2 Getting Started

2.1  General Information

The following examples use the utility function ssh:start/0 to start all needed applications (crypto, public_key, and ssh). All examples are run in an Erlang shell, or in a bash shell, using openssh to illustrate how the ssh application can be used. The examples are run as the user otptest on a local network where the user is authorized to log in over ssh to the host tarlop.

If nothing else is stated, it is presumed that the otptest user has an entry in the authorized_keys file of tarlop (allowed to log in over ssh without entering a password). Also, tarlop is a known host in the known_hosts file of the user otptest. This means that host-verification can be done without user-interaction.

2.2  Using the Erlang ssh Terminal Client

The user otptest, which has bash as default shell, uses the ssh:shell/1 client to connect to the openssh daemon running on a host called tarlop:

      1>  ssh:start().
      2> {ok, S} = ssh:shell("tarlop").
      otptest@tarlop:> pwd
      otptest@tarlop:> exit

2.3  Running an Erlang ssh Daemon

The system_dir option must be a directory containing a host key file and it defaults to /etc/ssh. For details, see Section Configuration Files in ssh(6).


Normally, the /etc/ssh directory is only readable by root.

The option user_dir defaults to directory users ~/.ssh.

Step 1. To run the example without root privileges, generate new keys and host keys:

      $bash> ssh-keygen -t rsa -f /tmp/ssh_daemon/ssh_host_rsa_key
      $bash> ssh-keygen -t rsa -f /tmp/otptest_user/.ssh/id_rsa

Step 2. Create the file /tmp/otptest_user/.ssh/authorized_keys and add the content of /tmp/otptest_user/.ssh/id_rsa.pub.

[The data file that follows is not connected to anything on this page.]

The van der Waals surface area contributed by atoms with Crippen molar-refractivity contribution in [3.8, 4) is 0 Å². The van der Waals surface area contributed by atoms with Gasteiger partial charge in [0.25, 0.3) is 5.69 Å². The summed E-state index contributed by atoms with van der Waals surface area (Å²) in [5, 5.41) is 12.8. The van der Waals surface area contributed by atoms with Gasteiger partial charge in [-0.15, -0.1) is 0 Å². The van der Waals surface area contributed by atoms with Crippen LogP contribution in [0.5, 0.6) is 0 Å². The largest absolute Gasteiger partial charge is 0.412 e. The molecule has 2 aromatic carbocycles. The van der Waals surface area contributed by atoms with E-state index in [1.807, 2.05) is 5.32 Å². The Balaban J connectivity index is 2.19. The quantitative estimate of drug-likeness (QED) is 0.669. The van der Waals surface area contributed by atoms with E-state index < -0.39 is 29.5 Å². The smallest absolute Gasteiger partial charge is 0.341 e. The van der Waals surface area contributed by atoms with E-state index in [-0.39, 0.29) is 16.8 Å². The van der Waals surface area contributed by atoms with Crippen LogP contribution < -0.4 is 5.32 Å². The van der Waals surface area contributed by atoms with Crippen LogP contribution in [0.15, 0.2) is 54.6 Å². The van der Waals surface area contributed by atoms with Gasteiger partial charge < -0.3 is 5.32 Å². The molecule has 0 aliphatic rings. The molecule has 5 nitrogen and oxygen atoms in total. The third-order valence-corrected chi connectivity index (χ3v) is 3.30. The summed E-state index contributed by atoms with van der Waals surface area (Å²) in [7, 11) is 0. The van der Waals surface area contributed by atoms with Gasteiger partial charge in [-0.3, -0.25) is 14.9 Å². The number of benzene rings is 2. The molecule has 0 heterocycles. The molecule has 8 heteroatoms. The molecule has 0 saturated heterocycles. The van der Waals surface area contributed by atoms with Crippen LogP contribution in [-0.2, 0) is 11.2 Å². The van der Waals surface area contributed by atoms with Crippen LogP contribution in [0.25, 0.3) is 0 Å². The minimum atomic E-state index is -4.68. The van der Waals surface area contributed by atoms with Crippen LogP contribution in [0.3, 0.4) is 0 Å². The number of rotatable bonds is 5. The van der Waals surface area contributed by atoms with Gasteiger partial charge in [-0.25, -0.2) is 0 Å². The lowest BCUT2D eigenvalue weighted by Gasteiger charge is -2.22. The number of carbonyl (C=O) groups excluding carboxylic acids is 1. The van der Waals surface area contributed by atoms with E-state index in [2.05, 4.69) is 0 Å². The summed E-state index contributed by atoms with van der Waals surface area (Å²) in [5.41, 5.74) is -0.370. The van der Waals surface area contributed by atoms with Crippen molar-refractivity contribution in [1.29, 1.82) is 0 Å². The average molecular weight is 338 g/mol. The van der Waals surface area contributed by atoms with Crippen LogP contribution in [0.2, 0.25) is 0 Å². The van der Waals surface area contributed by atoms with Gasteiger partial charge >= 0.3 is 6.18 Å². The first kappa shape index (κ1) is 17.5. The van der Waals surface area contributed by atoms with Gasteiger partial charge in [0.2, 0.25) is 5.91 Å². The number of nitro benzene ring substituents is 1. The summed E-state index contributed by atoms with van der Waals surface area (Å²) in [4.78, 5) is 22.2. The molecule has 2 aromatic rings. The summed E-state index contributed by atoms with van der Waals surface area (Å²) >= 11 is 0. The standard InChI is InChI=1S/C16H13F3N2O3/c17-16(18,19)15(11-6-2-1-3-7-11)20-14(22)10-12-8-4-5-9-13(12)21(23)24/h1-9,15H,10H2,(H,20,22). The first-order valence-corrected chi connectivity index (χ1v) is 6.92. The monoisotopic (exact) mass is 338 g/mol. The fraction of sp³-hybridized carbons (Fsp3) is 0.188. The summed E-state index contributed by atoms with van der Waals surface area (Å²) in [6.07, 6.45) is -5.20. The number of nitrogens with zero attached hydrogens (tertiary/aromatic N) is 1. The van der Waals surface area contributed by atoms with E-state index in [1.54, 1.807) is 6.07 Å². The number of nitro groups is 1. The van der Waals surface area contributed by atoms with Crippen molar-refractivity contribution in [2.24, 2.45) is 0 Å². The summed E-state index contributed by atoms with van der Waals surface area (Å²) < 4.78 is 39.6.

Step 3. Start the Erlang ssh daemon:

      1> ssh:start().
      2> {ok, Sshd} = ssh:daemon(8989, [{system_dir, "/tmp/ssh_daemon"},
                                        {user_dir, "/tmp/otptest_user/.ssh"}]).

Step 4. Use the openssh client from a shell to connect to the Erlang ssh daemon:

      $bash> ssh tarlop -p 8989  -i /tmp/otptest_user/.ssh/id_rsa\
             -o UserKnownHostsFile=/tmp/otptest_user/.ssh/known_hosts
      The authenticity of host 'tarlop' can't be established.
      RSA key fingerprint is 14:81:80:50:b1:1f:57:dd:93:a8:2d:2f:dd:90:ae:a8.
      Are you sure you want to continue connecting (yes/no)? yes
      Warning: Permanently added 'tarlop' (RSA) to the list of known hosts.
      Eshell V5.10  (abort with ^G)

There are two ways of shutting down an ssh daemon, see Step 5a and Step 5b.

Step 5a. Shut down the Erlang ssh daemon so that it stops the listener but leaves existing connections, started by the listener, operational:

      3> ssh:stop_listener(Sshd).

Step 5b. Shut down the Erlang ssh daemon so that it stops the listener and all connections started by the listener:

      3> ssh:stop_daemon(Sshd)

2.4  One-Time Execution

In the following example, the Erlang shell is the client process that receives the channel replies.


The number of received messages in this example depends on which OS and which shell that is used on the machine running the ssh daemon. See also ssh_connection:exec/4.